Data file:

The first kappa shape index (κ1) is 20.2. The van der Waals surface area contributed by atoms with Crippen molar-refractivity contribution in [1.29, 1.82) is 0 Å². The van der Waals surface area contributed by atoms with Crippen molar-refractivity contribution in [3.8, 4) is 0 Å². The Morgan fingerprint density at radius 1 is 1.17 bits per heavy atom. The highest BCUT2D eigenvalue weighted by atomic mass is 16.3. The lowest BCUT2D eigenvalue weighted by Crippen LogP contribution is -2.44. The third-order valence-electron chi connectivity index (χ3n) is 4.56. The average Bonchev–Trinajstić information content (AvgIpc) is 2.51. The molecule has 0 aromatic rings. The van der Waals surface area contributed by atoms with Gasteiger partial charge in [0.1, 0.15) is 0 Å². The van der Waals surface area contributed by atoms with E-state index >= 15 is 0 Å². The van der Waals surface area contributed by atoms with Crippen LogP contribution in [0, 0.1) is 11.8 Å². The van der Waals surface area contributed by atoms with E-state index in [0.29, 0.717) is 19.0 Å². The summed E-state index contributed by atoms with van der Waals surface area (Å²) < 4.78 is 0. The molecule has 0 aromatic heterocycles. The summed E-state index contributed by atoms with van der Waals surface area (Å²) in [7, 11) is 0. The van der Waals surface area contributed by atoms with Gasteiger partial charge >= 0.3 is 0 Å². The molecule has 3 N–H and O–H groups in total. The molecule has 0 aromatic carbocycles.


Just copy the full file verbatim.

The first kappa shape index (κ1) is 20.2. The van der Waals surface area contributed by atoms with Crippen molar-refractivity contribution in [1.29, 1.82) is 0 Å². The van der Waals surface area contributed by atoms with Crippen molar-refractivity contribution in [3.8, 4) is 0 Å². The Morgan fingerprint density at radius 1 is 1.17 bits per heavy atom. The highest BCUT2D eigenvalue weighted by atomic mass is 16.3. The lowest BCUT2D eigenvalue weighted by Crippen LogP contribution is -2.44. The third-order valence-electron chi connectivity index (χ3n) is 4.56. The average Bonchev–Trinajstić information content (AvgIpc) is 2.51. The molecule has 0 aromatic rings. The van der Waals surface area contributed by atoms with Gasteiger partial charge in [0.1, 0.15) is 0 Å². The van der Waals surface area contributed by atoms with E-state index >= 15 is 0 Å². The van der Waals surface area contributed by atoms with Crippen LogP contribution in [0, 0.1) is 11.8 Å². The van der Waals surface area contributed by atoms with E-state index in [0.29, 0.717) is 19.0 Å². The summed E-state index contributed by atoms with van der Waals surface area (Å²) < 4.78 is 0. The molecule has 0 aromatic heterocycles. The summed E-state index contributed by atoms with van der Waals surface area (Å²) in [7, 11) is 0. The van der Waals surface area contributed by atoms with Gasteiger partial charge >= 0.3 is 0 Å². The molecule has 3 N–H and O–H groups in total. The molecule has 0 aromatic carbocycles.